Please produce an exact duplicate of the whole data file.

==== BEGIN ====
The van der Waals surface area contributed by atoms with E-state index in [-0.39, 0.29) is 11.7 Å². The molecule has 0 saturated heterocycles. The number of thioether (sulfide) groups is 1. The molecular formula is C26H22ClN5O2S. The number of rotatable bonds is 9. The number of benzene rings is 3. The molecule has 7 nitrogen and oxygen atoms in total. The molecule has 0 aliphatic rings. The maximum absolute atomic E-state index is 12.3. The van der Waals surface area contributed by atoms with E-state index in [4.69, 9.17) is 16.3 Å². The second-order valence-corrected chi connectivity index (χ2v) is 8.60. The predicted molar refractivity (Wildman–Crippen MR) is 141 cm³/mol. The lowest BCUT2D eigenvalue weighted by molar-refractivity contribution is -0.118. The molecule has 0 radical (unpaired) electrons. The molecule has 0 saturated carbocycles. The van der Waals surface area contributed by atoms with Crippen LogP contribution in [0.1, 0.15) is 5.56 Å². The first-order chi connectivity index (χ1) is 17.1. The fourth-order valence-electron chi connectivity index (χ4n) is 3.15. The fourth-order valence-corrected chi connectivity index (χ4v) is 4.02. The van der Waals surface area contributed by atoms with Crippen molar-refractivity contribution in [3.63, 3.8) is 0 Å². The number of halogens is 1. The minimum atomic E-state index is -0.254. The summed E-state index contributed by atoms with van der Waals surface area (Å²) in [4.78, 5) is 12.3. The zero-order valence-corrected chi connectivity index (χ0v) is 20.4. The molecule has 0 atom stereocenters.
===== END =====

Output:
The van der Waals surface area contributed by atoms with E-state index in [-0.39, 0.29) is 11.7 Å². The molecule has 0 saturated heterocycles. The number of thioether (sulfide) groups is 1. The molecular formula is C26H22ClN5O2S. The number of rotatable bonds is 9. The number of benzene rings is 3. The molecule has 7 nitrogen and oxygen atoms in total. The molecule has 0 aliphatic rings. The maximum absolute atomic E-state index is 12.3. The van der Waals surface area contributed by atoms with E-state index in [4.69, 9.17) is 16.3 Å². The second-order valence-corrected chi connectivity index (χ2v) is 8.60. The predicted molar refractivity (Wildman–Crippen MR) is 141 cm³/mol. The lowest BCUT2D eigenvalue weighted by molar-refractivity contribution is -0.118. The molecule has 0 radical (unpaired) electrons. The molecule has 0 saturated carbocycles. The van der Waals surface area contributed by atoms with Crippen LogP contribution in [0.1, 0.15) is 5.56 Å². The first-order chi connectivity index (χ1) is 17.1. The fourth-order valence-electron chi connectivity index (χ4n) is 3.15. The fourth-order valence-corrected chi connectivity index (χ4v) is 4.02. The van der Waals surface area contributed by atoms with Crippen molar-refractivity contribution in [3.63, 3.8) is 0 Å². The number of halogens is 1. The minimum atomic E-state index is -0.254. The summed E-state index contributed by atoms with van der Waals surface area (Å²) in [4.78, 5) is 12.3. The zero-order valence-corrected chi connectivity index (χ0v) is 20.4. The molecule has 0 atom stereocenters.